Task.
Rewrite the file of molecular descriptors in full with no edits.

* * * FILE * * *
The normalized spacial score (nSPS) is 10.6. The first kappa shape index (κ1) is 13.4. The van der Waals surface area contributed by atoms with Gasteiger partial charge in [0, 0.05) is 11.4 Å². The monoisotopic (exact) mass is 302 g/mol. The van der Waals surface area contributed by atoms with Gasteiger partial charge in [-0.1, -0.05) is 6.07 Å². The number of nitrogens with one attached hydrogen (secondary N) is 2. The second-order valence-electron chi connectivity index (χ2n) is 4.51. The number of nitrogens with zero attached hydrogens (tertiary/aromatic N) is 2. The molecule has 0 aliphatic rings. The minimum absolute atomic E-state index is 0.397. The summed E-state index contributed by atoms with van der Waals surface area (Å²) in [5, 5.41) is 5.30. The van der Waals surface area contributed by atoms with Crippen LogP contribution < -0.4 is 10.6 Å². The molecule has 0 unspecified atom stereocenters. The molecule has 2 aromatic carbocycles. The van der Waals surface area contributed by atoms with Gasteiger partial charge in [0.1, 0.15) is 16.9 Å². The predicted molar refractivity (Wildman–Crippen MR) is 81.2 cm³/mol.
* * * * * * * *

The normalized spacial score (nSPS) is 10.6. The first kappa shape index (κ1) is 13.4. The van der Waals surface area contributed by atoms with Gasteiger partial charge in [0, 0.05) is 11.4 Å². The monoisotopic (exact) mass is 302 g/mol. The van der Waals surface area contributed by atoms with Gasteiger partial charge in [-0.1, -0.05) is 6.07 Å². The number of nitrogens with one attached hydrogen (secondary N) is 2. The second-order valence-electron chi connectivity index (χ2n) is 4.51. The number of nitrogens with zero attached hydrogens (tertiary/aromatic N) is 2. The molecule has 0 aliphatic rings. The minimum absolute atomic E-state index is 0.397. The summed E-state index contributed by atoms with van der Waals surface area (Å²) in [5, 5.41) is 5.30. The van der Waals surface area contributed by atoms with Crippen LogP contribution < -0.4 is 10.6 Å². The molecule has 0 unspecified atom stereocenters. The molecule has 2 aromatic carbocycles. The van der Waals surface area contributed by atoms with Gasteiger partial charge in [0.1, 0.15) is 16.9 Å². The predicted molar refractivity (Wildman–Crippen MR) is 81.2 cm³/mol.